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Yes, in your backyard - Can the government now ride roughshod over its own planning inspectors
Posted 1 August 2004
This article by Norna Hughes appeared in The Times, August 18, 2004. Norna Hughes, Solicitor, acted on behalf of Animal Aid and the National Anti-Vivisection Society in our High Court challenge.
Would you like a new runway near your backyard, or perhaps a nuclear power plant or maybe even a waste-recycling centre? Probably not. However, even if your backyard is in the allegedly protected green belt, with all the planning restrictions that usually apply, if the Government deems those plans amount to "very special circumstances" and are thus in the "national interest" then the protection of such planning law is useless.
This is the outcome from the recent case by animal protection groups against the granting of permission to Cambridge University to site a new primate testing facility on green belt land. Planning permission had been refused by South Cambridgeshire District Council and, after a public inquiry, a planning inspector recommended that the university's appeal be dismissed. So where did it all go wrong?
Quite simply, the Government disagreed with its own inspector because this scheme was in the "national interest". During the inquiry, the university refused to produce a witness to give evidence specifically on this issue and relied instead on two letters written by Lord Sainsbury of Turville, Parliamentary UnderSecretary of State for Science, to demonstrate that there was a "need" for the centre. In the letters, Lord Sainsbury said that the Department of Trade and Industry regarded the proposal as "nationally important", though he recognised that the Government "cannot comment at this stage on the specific site".
The existence of the letters had not been made available to the local council when it considered the application, or to members of the public affected. Objectors presented detailed evidence on the lack of need for a non-human primate testing facility on the site, arguing that the university had failed to explore the availability of non-animal research.
The inspector concluded that the letters did not represent government policy and that he had not found objective evidence to the effect that this proposal was in the national interest. Unfortunately, on appeal, Mr Justice Collins decided in the High Court that the inspector was wrong not to have read the Sainsbury letters as government policy in support of this facility and the First Secretary of State (John Prescott) was right to rely on them as establishing "need". The university can, therefore, build a non-human primate testing facility on a green-belt site in Cambridge at any time over the next five years.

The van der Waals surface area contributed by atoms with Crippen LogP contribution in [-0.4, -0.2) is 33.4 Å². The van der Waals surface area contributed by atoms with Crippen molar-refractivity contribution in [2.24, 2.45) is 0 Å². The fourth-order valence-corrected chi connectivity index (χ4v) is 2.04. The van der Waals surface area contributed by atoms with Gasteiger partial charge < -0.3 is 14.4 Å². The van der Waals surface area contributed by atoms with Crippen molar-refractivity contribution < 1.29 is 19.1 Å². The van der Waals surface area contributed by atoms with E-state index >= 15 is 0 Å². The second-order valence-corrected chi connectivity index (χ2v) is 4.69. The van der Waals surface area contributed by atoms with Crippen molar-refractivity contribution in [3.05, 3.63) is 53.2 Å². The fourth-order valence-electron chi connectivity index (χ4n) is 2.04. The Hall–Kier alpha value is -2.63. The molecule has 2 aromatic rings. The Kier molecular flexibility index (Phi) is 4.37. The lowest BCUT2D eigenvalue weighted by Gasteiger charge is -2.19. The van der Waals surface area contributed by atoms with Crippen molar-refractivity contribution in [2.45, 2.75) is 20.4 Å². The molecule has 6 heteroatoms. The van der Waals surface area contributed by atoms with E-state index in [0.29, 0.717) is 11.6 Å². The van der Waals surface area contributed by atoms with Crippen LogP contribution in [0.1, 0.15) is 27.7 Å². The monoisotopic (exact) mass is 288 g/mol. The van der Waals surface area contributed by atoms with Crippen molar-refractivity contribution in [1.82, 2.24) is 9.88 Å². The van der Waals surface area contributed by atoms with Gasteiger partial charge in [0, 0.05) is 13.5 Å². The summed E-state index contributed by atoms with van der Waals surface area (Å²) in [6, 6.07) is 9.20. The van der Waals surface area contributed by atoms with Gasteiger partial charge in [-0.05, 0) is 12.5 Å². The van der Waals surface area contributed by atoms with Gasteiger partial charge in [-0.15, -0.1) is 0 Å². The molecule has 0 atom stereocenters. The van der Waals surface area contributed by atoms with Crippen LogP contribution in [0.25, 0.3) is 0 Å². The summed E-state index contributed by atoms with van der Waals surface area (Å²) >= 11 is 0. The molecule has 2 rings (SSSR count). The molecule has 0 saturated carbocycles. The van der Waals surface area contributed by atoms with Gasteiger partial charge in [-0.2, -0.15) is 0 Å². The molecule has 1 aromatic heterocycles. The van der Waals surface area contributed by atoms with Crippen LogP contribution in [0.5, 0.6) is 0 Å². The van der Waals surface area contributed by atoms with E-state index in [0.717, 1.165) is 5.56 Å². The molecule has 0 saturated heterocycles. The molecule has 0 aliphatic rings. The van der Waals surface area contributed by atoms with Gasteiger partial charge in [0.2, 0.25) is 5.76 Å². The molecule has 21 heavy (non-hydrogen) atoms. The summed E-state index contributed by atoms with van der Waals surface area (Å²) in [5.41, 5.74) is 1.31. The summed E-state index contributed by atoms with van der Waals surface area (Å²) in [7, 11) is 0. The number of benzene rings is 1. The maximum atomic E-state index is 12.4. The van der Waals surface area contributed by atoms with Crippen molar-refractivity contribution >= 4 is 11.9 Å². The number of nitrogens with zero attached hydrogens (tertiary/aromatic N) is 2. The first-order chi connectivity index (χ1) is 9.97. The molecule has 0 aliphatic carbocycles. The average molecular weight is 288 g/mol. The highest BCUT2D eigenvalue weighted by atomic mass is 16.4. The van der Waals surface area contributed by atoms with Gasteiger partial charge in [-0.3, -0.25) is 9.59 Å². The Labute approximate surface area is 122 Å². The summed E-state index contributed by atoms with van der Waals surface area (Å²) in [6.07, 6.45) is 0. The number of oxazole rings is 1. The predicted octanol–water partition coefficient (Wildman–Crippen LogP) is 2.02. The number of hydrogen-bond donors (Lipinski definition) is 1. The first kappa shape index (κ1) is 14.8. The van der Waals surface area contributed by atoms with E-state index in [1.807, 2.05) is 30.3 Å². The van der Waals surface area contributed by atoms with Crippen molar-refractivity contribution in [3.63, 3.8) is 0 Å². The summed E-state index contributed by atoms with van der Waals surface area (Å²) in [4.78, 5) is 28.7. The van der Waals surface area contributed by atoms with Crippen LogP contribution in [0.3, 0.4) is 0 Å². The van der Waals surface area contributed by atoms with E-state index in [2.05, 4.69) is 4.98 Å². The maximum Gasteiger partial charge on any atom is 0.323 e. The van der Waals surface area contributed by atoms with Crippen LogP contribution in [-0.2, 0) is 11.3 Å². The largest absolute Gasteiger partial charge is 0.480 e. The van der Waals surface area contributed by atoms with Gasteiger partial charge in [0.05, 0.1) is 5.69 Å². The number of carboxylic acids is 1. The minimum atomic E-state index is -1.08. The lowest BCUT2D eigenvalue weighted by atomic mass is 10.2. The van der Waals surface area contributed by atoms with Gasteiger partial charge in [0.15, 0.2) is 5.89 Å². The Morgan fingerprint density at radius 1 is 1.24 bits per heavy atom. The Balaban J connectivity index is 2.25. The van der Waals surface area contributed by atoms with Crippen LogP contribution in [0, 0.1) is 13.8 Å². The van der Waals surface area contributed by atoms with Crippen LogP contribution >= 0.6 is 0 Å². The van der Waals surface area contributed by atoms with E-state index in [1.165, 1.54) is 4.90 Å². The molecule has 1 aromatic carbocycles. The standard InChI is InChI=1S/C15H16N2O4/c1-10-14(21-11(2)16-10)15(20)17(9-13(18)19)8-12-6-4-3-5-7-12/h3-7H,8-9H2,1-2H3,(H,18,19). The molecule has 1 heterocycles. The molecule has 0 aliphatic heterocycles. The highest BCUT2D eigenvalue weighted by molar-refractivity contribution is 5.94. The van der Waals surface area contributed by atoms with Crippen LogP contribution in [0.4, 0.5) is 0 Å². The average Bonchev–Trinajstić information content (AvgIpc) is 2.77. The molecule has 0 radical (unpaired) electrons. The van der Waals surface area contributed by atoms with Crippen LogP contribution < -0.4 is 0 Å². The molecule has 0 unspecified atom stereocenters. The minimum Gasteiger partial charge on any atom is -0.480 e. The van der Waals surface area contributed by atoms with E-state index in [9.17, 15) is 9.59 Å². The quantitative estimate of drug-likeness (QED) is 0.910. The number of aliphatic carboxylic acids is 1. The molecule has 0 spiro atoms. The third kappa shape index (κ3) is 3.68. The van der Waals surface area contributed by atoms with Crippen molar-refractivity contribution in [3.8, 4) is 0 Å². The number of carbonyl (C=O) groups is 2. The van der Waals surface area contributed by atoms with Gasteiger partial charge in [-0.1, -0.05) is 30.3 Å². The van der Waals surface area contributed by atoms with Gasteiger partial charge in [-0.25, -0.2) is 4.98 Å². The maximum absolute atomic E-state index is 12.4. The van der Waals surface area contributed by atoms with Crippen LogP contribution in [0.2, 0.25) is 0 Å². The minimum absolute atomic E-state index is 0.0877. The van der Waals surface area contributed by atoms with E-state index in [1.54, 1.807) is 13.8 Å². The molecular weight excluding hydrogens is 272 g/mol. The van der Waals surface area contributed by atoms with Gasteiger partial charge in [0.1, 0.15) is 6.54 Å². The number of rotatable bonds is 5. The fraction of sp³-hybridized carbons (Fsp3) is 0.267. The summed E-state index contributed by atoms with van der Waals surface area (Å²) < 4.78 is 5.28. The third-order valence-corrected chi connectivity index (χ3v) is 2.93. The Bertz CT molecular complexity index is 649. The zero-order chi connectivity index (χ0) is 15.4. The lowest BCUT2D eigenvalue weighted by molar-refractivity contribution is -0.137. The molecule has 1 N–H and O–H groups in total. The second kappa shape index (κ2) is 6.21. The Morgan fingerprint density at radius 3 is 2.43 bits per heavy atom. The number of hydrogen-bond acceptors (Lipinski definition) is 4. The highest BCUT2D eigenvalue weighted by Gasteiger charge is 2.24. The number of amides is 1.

This means that in future, if there is a development that the Government wants to see developed - where it would not normally receive planning permission, as in this case because it was in the green belt - then a letter from a Government minister stating it to be government policy has the effect of neutering conventional consideration of a planning application. The relevant considerations in determining the application in such cases would only be whether there is a better alternative site/route in the vicinity and what the site can physically accommodate the development. So that runway could be near you.
This dramatically affects the ability of people to influence controversial planning applications. There is a presumption against granting planning permission for development in the green belt in the UK and this can only be outweighed by "very special circumstances". But if the Government decides that a proposal is in the national interest, then any conflicting evidence on this issue from specialists and members of the public can be disregarded.
So in fairness to everyone, if that is to be the way forward on controversial developments then a clear statement of government policy should accompany the planning application and the Government should indicate in clear terms what evidence is to be excluded - and why.